When boundary vertices are located very close to each other, this can cause modeling problems in Slide, particularly with the finite element mesh for steady state or transient groundwater analysis. When vertices are nearly coincident, this will often result in a poor quality finite element mesh at that location (e.g. long thin "sliver" elements). This can create problems with the numerical analysis, and in the worst case, can lead to incorrect analysis results, or a model which does not compute at all.
Closely spaced vertices may occur for a number of reasons, e.g. automatic intersection of boundaries in Slide, inaccurate snapping, import of boundaries from DXF files, creation of 2D sections from 3D geometry, manual digitizing procedures, etc.
The Geometry Cleanup option allows you to "clean up" the model geometry by merging vertices which are very close to each other into a single vertex, according to a user-definable spacing criterion.
Three vertices merged into one using Geometry Cleanup
To use Geometry Cleanup:
Select Geometry Cleanup from the Boundaries menu.
You will see a dialog which allows you to choose the Merging Criteria and the Working Area.
Merging Criterion - the merging criterion can be specified in relative or absolute terms.
Maximum Ratio - defines the merging tolerance as the ratio of maximum model dimension to distance between vertices
Minimum Distance - defines the merging tolerance as the absolute distance between vertices
Working Area - you can choose to check the entire model or any portion of the model.
Whole Model - performs the check on the entire model
Within a Window - performs the check within a user-defined rectangular window (step 5)
Excluding a Window - performs the check outside of a user-defined window (step 5)
Select OK. If you chose either of the window options (step 4), you will be prompted to graphically enter two points defining the window coordinates. If necessary, multiple windows can be created by holding down the Shift key.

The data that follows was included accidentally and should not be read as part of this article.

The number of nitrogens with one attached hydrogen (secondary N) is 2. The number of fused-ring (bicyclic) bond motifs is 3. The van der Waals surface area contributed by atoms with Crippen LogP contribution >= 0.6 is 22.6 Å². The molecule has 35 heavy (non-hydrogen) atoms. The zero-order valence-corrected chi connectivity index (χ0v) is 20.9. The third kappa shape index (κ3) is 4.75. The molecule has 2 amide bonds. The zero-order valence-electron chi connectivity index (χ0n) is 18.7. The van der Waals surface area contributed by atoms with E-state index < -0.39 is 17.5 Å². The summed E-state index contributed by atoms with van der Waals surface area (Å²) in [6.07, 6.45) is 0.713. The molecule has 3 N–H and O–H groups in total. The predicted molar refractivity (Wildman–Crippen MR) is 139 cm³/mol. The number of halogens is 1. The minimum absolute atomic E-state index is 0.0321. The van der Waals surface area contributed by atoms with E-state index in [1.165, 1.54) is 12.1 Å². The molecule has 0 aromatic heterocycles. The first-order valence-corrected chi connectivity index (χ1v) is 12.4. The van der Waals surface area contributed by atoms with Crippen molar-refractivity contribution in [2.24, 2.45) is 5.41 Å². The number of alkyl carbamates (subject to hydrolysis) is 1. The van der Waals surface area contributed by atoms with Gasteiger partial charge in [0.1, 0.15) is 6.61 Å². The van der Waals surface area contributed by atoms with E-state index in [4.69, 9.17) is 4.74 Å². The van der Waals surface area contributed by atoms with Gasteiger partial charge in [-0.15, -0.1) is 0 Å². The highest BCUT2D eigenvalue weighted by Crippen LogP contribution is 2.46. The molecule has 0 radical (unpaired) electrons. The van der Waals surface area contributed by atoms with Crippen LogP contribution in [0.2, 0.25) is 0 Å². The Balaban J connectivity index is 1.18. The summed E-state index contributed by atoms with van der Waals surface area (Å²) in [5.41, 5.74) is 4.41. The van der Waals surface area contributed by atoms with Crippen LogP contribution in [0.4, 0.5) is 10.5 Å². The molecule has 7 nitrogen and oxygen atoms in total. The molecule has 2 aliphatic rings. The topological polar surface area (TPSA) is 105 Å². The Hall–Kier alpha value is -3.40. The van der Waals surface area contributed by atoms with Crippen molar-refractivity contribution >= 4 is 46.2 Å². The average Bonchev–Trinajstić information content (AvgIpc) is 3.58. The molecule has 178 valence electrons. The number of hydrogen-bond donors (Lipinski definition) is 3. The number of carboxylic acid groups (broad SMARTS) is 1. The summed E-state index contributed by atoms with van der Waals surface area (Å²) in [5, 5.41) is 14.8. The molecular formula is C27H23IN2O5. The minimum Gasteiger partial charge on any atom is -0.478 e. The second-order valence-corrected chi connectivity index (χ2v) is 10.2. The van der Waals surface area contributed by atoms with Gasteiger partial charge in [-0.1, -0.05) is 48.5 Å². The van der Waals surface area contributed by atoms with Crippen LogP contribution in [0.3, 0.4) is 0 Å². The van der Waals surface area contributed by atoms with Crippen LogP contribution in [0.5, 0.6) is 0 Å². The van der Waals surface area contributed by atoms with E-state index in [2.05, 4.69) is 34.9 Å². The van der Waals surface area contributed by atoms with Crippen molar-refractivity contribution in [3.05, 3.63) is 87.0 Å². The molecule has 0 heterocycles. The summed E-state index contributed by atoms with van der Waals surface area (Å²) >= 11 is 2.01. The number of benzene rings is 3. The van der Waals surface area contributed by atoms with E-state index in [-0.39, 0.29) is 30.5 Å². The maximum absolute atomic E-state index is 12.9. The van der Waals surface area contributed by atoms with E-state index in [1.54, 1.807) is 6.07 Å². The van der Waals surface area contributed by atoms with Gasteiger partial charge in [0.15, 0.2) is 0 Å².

When you have finished defining the Working Area, the Geometry Cleanup check will be performed. A message dialog will display the results of the check (i.e. the number of vertices which were merged).
When two vertices are merged, the location of the new vertex will be at the midpoint of the original coordinates.
If you are not happy with the results of the Geometry Cleanup (e.g. if your model has been altered unexpectedly), you can always select Undo to reverse the changes. Then try a new value for the Merging Criterion.
In general, it's a good idea to run Geometry Cleanup to see if any problems are discovered. Keep in mind that the worst cases of vertices being too close will generally be invisible (without zooming in), so it is important to run Geometry Cleanup even if you do not see any obvious problems. You might consider running the Mesh Quality check first to help detect mesh/vertex problems.
When you are importing boundaries from a DXF file, the Geometry Cleanup option can be automatically applied after the import. See the Import DXF topic.
In addition to Geometry Cleanup, the Simplify Boundary option can also be used to improve model geometry. See the Simplify Boundary topic.